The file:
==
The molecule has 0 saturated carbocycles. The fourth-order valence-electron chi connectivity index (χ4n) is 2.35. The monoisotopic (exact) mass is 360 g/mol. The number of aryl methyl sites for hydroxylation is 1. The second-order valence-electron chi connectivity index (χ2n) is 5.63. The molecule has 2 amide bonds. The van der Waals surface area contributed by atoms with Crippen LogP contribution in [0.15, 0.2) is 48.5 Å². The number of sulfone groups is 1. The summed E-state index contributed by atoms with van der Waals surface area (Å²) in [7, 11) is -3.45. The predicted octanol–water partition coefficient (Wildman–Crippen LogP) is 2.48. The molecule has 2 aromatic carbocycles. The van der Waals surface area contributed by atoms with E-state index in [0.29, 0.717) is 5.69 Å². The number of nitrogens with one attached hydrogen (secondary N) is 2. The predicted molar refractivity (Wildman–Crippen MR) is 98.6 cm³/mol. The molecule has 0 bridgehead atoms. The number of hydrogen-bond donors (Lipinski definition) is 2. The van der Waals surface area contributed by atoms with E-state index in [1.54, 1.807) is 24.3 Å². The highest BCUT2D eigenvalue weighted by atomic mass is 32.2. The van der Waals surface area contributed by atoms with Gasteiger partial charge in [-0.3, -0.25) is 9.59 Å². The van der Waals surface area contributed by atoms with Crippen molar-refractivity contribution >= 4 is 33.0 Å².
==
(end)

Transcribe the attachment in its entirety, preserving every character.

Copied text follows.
The molecule has 0 saturated carbocycles. The fourth-order valence-electron chi connectivity index (χ4n) is 2.35. The monoisotopic (exact) mass is 360 g/mol. The number of aryl methyl sites for hydroxylation is 1. The second-order valence-electron chi connectivity index (χ2n) is 5.63. The molecule has 2 amide bonds. The van der Waals surface area contributed by atoms with Crippen LogP contribution in [0.15, 0.2) is 48.5 Å². The number of sulfone groups is 1. The summed E-state index contributed by atoms with van der Waals surface area (Å²) in [7, 11) is -3.45. The predicted octanol–water partition coefficient (Wildman–Crippen LogP) is 2.48. The molecule has 2 aromatic carbocycles. The van der Waals surface area contributed by atoms with E-state index in [0.29, 0.717) is 5.69 Å². The number of nitrogens with one attached hydrogen (secondary N) is 2. The predicted molar refractivity (Wildman–Crippen MR) is 98.6 cm³/mol. The molecule has 0 bridgehead atoms. The number of hydrogen-bond donors (Lipinski definition) is 2. The van der Waals surface area contributed by atoms with E-state index in [1.54, 1.807) is 24.3 Å². The highest BCUT2D eigenvalue weighted by atomic mass is 32.2. The van der Waals surface area contributed by atoms with Gasteiger partial charge in [-0.3, -0.25) is 9.59 Å². The van der Waals surface area contributed by atoms with Crippen molar-refractivity contribution >= 4 is 33.0 Å².